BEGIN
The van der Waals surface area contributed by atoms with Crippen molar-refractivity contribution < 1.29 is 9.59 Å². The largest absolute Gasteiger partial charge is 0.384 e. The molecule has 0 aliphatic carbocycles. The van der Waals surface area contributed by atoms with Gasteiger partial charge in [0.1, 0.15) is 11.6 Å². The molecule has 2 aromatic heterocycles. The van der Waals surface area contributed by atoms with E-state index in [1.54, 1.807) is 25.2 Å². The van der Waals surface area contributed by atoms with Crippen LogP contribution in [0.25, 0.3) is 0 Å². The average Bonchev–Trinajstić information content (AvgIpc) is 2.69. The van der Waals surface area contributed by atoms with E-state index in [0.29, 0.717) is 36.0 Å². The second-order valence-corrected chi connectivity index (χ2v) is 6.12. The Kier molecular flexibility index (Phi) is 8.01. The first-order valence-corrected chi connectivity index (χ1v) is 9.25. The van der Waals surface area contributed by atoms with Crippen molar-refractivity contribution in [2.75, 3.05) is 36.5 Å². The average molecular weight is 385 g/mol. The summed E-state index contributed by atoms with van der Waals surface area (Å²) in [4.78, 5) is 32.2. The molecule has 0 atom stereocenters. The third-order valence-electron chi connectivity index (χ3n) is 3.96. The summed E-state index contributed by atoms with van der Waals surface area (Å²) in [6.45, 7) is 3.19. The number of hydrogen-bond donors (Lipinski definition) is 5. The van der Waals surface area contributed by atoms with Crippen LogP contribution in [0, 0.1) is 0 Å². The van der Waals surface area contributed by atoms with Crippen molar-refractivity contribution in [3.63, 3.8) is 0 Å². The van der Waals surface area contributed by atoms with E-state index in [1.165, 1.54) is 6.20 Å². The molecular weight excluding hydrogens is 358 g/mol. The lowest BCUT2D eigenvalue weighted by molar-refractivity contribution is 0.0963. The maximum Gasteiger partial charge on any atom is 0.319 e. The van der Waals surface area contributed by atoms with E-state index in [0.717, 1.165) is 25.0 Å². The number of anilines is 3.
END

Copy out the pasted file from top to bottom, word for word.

The van der Waals surface area contributed by atoms with Crippen molar-refractivity contribution < 1.29 is 9.59 Å². The largest absolute Gasteiger partial charge is 0.384 e. The molecule has 0 aliphatic carbocycles. The van der Waals surface area contributed by atoms with Gasteiger partial charge in [0.1, 0.15) is 11.6 Å². The molecule has 2 aromatic heterocycles. The van der Waals surface area contributed by atoms with E-state index in [1.54, 1.807) is 25.2 Å². The van der Waals surface area contributed by atoms with Crippen LogP contribution in [0.25, 0.3) is 0 Å². The average Bonchev–Trinajstić information content (AvgIpc) is 2.69. The van der Waals surface area contributed by atoms with E-state index in [0.29, 0.717) is 36.0 Å². The second-order valence-corrected chi connectivity index (χ2v) is 6.12. The Kier molecular flexibility index (Phi) is 8.01. The first-order valence-corrected chi connectivity index (χ1v) is 9.25. The van der Waals surface area contributed by atoms with Crippen molar-refractivity contribution in [2.75, 3.05) is 36.5 Å². The average molecular weight is 385 g/mol. The summed E-state index contributed by atoms with van der Waals surface area (Å²) in [4.78, 5) is 32.2. The molecule has 0 atom stereocenters. The third-order valence-electron chi connectivity index (χ3n) is 3.96. The summed E-state index contributed by atoms with van der Waals surface area (Å²) in [6.45, 7) is 3.19. The number of hydrogen-bond donors (Lipinski definition) is 5. The van der Waals surface area contributed by atoms with Crippen LogP contribution in [0, 0.1) is 0 Å². The van der Waals surface area contributed by atoms with Crippen molar-refractivity contribution in [3.63, 3.8) is 0 Å². The van der Waals surface area contributed by atoms with E-state index in [1.165, 1.54) is 6.20 Å². The molecular weight excluding hydrogens is 358 g/mol. The lowest BCUT2D eigenvalue weighted by molar-refractivity contribution is 0.0963. The maximum Gasteiger partial charge on any atom is 0.319 e. The van der Waals surface area contributed by atoms with E-state index in [0.717, 1.165) is 25.0 Å². The number of anilines is 3.